1. any of two or more individuals with identical genetic makeup produced from one parent by ASEXUAL REPRODUCTION. Examples of clones are daughter plants produced by strawberry RUNNERS, and whole plants produced by tissue culture.
  2. the identical individuals produced by the splitting of a young embryo.
  3. to produce a set of identical DNA molecules or identical individuals from a single DNA molecule or single cell, as in GENETIC ENGINEERING.

Clone

A cell or organism derived through asexual (without sex) reproduction containing the identical genetic information of the parent cell or organism.
Mentioned in: Gene Therapy

clone

progeny derived from a single cell by asexual reproduction

clone

1. the genetically identical or closely similar progeny produced by the natural or artificial asexual reproduction of a single organism, cell or gene, e.g. plant cuttings, a cell culture descended from a single cell, or genes reproduced by recombinant DNA technology.
2. to establish or produce such a line of progeny.

clone bank
see gene bank.
clone site
the site where insertion of the transfer DNA segment may occur on a cloning vector.
References in periodicals archive ?
Last year, Wilmut and his coworkers described a modified nuclear transfer method that allowed them to clone sheep from older embryonic cells (SN: 3/9/96, p.
The "open architecture" policy announced last November allows government and academic researchers to create and distribute clones made with Gateway(R) Technology without royalties or licensing fees.
Since Dolly's birth, scientists have speculated that mice, and perhaps humans, might be impossible to clone because of the speed with which their developing embryos turn on genes (SN: 4/5/97, p.
This is a unique technology for the clone market and will modernize the way laboratories collect, store and back-up clone samples," said David Wellis, senior vice president, marketing and sales, GenVault.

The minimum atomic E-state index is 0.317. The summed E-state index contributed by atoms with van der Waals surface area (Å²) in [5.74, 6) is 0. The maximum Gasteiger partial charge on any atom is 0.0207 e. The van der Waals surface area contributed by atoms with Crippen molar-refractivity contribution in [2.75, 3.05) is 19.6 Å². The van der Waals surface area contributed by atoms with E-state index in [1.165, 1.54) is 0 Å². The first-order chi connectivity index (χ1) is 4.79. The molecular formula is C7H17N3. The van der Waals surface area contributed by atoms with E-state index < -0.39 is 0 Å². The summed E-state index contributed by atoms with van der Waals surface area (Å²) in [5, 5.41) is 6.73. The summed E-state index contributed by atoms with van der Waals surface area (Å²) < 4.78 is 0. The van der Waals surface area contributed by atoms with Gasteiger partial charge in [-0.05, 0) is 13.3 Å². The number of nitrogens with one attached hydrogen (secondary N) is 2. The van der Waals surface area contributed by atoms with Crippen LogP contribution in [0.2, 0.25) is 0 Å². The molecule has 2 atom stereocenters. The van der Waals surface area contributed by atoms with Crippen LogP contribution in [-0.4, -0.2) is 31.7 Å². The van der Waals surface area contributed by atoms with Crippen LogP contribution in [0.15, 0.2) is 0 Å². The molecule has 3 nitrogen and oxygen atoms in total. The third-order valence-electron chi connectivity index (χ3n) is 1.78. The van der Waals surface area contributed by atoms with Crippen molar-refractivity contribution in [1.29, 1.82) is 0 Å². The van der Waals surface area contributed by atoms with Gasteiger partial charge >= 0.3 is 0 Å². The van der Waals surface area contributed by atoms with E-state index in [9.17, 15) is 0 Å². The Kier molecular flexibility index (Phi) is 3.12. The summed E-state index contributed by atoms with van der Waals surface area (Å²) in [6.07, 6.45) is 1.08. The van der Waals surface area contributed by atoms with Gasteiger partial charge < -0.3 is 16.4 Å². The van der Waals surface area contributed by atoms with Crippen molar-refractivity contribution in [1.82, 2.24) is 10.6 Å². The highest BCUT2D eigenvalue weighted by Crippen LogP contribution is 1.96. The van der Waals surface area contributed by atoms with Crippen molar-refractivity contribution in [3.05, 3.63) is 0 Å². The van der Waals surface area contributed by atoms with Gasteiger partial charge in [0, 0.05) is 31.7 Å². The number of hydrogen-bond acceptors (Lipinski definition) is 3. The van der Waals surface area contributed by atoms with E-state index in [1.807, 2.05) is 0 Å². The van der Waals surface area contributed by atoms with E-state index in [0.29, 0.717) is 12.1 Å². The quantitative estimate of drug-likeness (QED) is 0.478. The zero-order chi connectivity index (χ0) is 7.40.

The proposal comes after researchers in Scotland announced last month that they had transferred the DNA from an adult sheep into an egg, creating a lamb named ``Dolly'' that is a genetic twin - or clone - of the original.
In sprawling vistas of the Texas Hill Country, suntanned ranchers are wondering why anyone would want to clone a sheep, since they all look pretty much alike to begin with.
Senator Bond and others worry about a gory scenario in which clones would be created to provide spare parts, such as organs that would not be rejected by the predecessor's immune system.
Also, a gene normally turned off in senescent cells was even more active in cells of the clones than in normal young cells.
As animated shorts, CLONE WARS is the perfect content to watch on an iPod," said Tom Warner, Senior Director of Marketing for Lucasfilm Ltd.
You don't know what you're dealing with in making clones,'' she said.
0 can remotely install the Windows[TM] operating system, create clones of Windows and Linux systems and significantly improve business continuity with its new disaster recovery capability.
Many of the scientists invited to testify detailed the low success rates they've had at cloning animals and described deformities and other physical problems experienced by the few clones that do survive to birth.